Another exciting post today, folks! This week, author Kendra E. Ardnek is preparing to release her newest book, The Worth of a King. This is book one in a brand new high fantasy series, and we will be talking directly to Kendra today all about the book and her life as an author. (How gorgeous is this cover?!)

Kendra is also giving away a paperback copy of her book and a 15 mL bottle of peppermint oil (to US readers), and a special prize for whoever leaves the most comments across the blog tour (open internationally). Check out the rest of the tour here.

Here’s a little blurb to get you started:

32739875Princess Obsidia’s father was killed the night she was born. Since there was no male heir, the crown went to the man who killed him, by Dialcian law. This never bothered her, growing up, and when it comes time for Obsidia to choose her husband, she chooses Prince Delaney, the son of that man, with little hesitation. Only then does her life start crumbling around her.

Adrian expected to live a normal life, taking his father’s place at the print shop when his father retired. But, on his eighteenth birthday, when the princess’ engagement is announced, his world is ripped out from under him when he learns that his life was a ruse, and he is the twin brother to the princess – and expected to take back his father’s throne.

Delaney knows that his country is hovering on the brink of war – and that his father may harbor murderous intentions towards his intended bride due to her Zovordian blood. He wants nothing more than to protect Obsidia and his people, but as merely prince, he has little power against his father.

The ancient war between the Dragons and the Immortal King and Queen is nearing its climax, and the three are already caught in it.

You can add it to Goodreads here
or buy it here
or read the first chapter here!

And now, the main event: interview with Kendra E. Ardnek!

Kendra E. ArdnekKendra E. Ardnek loves fairytales and twisting them in new and exciting ways. She’s been or acting them on her dozen plus cousins and siblings for years. “Finish your story, Kendra,” is frequently heard at family gatherings. Her sole life goal has always been to grow up and be an author of fantasy and children’s tales that glorify God and His Word.
Find her online at: Website || Blog || Goodreads || Facebook || Twitter || Amazon 

Q: Tell us a little bit about your writing journey. When did you start writing? When did you decide you wanted to publish?

I’ve been writing ever since I understood that it was the proper thing to do with pencils – as opposed to having my pencils act the stories out. I think I always knew that I would someday have my name on the cover of a book, though I did distract myself with playwriting for the longest time. I just really wanted to be an actress. Still kinda do, but writing has supersceded it.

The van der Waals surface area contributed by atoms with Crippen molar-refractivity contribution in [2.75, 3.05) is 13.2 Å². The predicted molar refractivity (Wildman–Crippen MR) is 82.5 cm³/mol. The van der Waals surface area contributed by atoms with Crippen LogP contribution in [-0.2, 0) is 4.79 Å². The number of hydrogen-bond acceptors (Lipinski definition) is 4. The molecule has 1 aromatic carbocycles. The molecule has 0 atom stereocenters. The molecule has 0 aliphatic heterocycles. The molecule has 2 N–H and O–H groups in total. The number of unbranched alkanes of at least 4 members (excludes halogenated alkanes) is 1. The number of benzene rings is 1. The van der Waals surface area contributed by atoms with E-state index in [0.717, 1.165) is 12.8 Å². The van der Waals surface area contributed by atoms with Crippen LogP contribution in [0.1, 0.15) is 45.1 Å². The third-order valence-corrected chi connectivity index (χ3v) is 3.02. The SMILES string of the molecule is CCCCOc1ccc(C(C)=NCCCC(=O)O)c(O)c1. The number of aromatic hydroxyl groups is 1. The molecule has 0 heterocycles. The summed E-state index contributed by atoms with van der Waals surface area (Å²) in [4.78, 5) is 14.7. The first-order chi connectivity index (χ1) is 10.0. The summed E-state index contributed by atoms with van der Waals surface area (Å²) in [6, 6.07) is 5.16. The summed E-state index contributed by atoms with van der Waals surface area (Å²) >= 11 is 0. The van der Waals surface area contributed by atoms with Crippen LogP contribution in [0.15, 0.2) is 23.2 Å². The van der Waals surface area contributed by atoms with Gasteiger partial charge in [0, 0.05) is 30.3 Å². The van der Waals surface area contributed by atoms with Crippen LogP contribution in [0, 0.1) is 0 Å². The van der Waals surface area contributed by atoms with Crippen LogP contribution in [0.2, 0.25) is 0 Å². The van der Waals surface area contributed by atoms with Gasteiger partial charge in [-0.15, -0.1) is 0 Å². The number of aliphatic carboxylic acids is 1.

Q: Where do you find inspiration most often?

In the question “what if.” And also in the challenge to take cliche ideas and make them my own.

Q: What are your favorite themes to write about?

Trust, friendship, love, hope, acceptance, finding your purpose, and the meaning of womanhood.

Q: What inspired your upcoming release, The Worth of a King?

The desire to cowrite a book with Jack Lewis Baillot. See, she’d confessed that she struggled to write female characters, and at the time, I really struggled to write guys. So, we set out to write a book together where I had the female main character, and she the guy. We agreed that we didn’t want our characters to be romantic interests, and so twins were our natural choice, and we also both had a fascination with king stories. Unfortunately, she had to drop out of the project, but across the board, the book’s inspiration was “what is a story that we can write together?”

Q: What was your favorite part of writing the story? Least favorite?

My favorite part would be the delightful cast of characters we created. Least favorite would be the fact that Jack and I never quite found a rhythm when it came to writing it. (Which wasn’t why she dropped out, mind you, but I’m not sure that it wasn’t a factor.)

Q: Are there any hints for upcoming projects after this book releases?

How about this?

Q: What is your best piece of advice for someone who is either new to writing or new to publishing?

NETWORK. Build your platform and make connections with other writers and potential readers. No matter what route you go with for publication, having a ready audience can make or break you. I published my first book with no audience whatsoever, and it’s been nothing but a struggle to claw myself up since then. There is so much less pressure on you before you publish. Build your audience first.

Q: Do you have any other thoughts you’d like to share with my readers?

Um … I think I need more coffee…

Concluding Thoughts

Those are some really great answers! I also love the idea of “what if” (it inspired my WIP, Sea of Broken Glass), and I love those themes in stories. Thanks to Kendra for her answers, and lots of luck to her on this release! It sounds like an amazing read, and I hope it finds its audience without any hiccups. 🙂

That about wraps it up! To see other stops on this blog tour, hop on over to the main tour page here. And be sure to come back tomorrow for our regularly scheduled discussion!

Until then, happy writing and happy reading!